Bill Cruice, director of the Pennsylvania Association of Staff Nurses and Allied Professionals in Conshohocken, says he believes the health care industry inflicted the shortage upon itself.
When managed care, in the mid-1990s, "decided that the health system would be driven by profit -- accountants and fancy consultants peddling their wares -- the entire atmosphere of what it meant to be a professional nurse on the front lines changed," he says. "Almost overnight it made being a nurse one of the most difficult jobs in the country."
Many hospitals cut 50 or more nursing positions as they sought to reduce costs in the late 1990s, says Jessie Rohner, executive administrator of the Pennsylvania State Nurses Association.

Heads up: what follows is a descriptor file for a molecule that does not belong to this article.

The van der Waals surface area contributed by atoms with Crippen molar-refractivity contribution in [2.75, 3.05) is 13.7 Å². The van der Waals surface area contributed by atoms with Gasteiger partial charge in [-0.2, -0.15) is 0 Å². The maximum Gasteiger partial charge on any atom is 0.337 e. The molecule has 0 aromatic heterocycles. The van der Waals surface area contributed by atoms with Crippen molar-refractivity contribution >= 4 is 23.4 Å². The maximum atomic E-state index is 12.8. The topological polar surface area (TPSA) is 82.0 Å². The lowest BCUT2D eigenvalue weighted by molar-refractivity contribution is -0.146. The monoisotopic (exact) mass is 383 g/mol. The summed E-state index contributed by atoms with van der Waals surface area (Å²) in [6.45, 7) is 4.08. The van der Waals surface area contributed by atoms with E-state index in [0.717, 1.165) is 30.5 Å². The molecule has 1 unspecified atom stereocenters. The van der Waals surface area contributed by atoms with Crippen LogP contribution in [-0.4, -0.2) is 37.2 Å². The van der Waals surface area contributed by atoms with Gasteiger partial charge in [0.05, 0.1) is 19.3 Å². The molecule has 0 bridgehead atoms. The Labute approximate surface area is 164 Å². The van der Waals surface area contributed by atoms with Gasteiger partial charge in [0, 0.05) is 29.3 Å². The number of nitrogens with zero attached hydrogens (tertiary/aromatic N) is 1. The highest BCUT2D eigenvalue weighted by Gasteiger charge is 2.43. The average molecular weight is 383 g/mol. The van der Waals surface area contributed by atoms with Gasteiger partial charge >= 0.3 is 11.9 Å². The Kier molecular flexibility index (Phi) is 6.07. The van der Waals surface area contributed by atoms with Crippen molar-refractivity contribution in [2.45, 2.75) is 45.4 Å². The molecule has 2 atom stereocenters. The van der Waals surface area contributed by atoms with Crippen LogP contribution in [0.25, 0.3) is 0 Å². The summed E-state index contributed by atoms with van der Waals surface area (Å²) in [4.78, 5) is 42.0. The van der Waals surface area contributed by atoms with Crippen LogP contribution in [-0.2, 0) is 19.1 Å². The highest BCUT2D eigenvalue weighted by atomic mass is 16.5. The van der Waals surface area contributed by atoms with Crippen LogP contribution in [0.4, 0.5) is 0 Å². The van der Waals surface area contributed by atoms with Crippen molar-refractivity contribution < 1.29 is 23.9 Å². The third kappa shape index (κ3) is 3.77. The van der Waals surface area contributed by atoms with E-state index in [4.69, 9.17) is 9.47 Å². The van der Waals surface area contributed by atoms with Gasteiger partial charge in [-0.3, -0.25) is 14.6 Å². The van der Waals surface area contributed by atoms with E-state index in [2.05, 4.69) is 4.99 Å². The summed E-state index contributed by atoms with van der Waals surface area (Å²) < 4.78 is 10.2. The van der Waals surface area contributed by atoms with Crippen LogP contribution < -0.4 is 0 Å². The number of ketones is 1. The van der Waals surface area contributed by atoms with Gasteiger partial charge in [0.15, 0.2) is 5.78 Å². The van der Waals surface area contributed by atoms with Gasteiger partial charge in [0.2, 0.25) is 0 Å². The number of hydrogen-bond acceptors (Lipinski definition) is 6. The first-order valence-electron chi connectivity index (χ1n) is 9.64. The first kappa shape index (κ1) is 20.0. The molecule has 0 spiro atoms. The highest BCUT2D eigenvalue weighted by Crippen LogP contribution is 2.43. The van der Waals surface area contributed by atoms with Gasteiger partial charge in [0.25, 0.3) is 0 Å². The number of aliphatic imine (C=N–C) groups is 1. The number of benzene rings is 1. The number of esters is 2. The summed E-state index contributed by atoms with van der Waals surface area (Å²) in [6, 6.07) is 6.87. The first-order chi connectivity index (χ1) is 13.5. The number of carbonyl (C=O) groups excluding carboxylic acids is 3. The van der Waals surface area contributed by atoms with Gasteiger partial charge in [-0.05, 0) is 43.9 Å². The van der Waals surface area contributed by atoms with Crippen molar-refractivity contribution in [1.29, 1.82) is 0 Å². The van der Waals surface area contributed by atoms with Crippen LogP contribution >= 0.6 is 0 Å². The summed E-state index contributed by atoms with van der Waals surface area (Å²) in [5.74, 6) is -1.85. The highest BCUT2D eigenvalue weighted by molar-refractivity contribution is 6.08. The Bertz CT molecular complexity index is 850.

After that, he says, nurses felt no loyalty to their former employers. It became difficult to lure them back to the hospital.
Nurses also have seen job demands increase. Not just in patient care, but in scheduling.
Overtime -- described by some nurses as "mandatory," though most hospitals reject the term -- has become a drain on their lives. Some are told to work extra shifts every week. Others stay at work after their shift ends because they are a "DL," or designated late, nurse.
"When you work so many hours, you just aren't as good as you were at 7 a.m.," says a veteran nurse in the PinnacleHealth System.
Lydia Mogel, a nurse at Penn State Milton S. Hershey Medical Center, says her colleagues come to work sick "because if they call in sick, they get an 'occurrence' ... a written record that goes in your file."
Many nurses say the exodus from their profession is linked to a sea change in health care. Profits, they say, have become more important than patient care.
Profits/Targets/Budgets...whatever. Yes hospitals have to be fiscally responsible and not piss money away. But they have to make sure that they are putting the money into the right areas. Patient care would be a good start.......Anne